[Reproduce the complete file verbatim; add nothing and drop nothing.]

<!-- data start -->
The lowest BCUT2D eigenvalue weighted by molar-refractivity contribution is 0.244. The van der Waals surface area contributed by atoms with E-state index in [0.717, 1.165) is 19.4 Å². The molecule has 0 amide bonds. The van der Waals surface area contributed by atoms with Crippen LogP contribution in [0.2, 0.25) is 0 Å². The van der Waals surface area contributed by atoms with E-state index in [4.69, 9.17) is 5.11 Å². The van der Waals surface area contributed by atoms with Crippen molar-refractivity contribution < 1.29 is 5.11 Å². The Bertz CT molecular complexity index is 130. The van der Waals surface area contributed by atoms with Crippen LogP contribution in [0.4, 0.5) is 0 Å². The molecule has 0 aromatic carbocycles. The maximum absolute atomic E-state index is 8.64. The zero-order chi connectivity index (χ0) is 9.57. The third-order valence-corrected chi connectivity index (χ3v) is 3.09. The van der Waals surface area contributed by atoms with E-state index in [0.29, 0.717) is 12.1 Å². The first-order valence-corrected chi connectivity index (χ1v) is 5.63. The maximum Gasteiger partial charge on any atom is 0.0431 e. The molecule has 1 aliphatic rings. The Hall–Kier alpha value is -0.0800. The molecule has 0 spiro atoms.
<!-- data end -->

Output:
The lowest BCUT2D eigenvalue weighted by molar-refractivity contribution is 0.244. The van der Waals surface area contributed by atoms with E-state index in [0.717, 1.165) is 19.4 Å². The molecule has 0 amide bonds. The van der Waals surface area contributed by atoms with Crippen LogP contribution in [0.2, 0.25) is 0 Å². The van der Waals surface area contributed by atoms with E-state index in [4.69, 9.17) is 5.11 Å². The van der Waals surface area contributed by atoms with Crippen molar-refractivity contribution < 1.29 is 5.11 Å². The Bertz CT molecular complexity index is 130. The van der Waals surface area contributed by atoms with Crippen LogP contribution in [0.4, 0.5) is 0 Å². The molecule has 0 aromatic carbocycles. The maximum absolute atomic E-state index is 8.64. The zero-order chi connectivity index (χ0) is 9.57. The third-order valence-corrected chi connectivity index (χ3v) is 3.09. The van der Waals surface area contributed by atoms with E-state index in [0.29, 0.717) is 12.1 Å². The first-order valence-corrected chi connectivity index (χ1v) is 5.63. The maximum Gasteiger partial charge on any atom is 0.0431 e. The molecule has 1 aliphatic rings. The Hall–Kier alpha value is -0.0800. The molecule has 0 spiro atoms.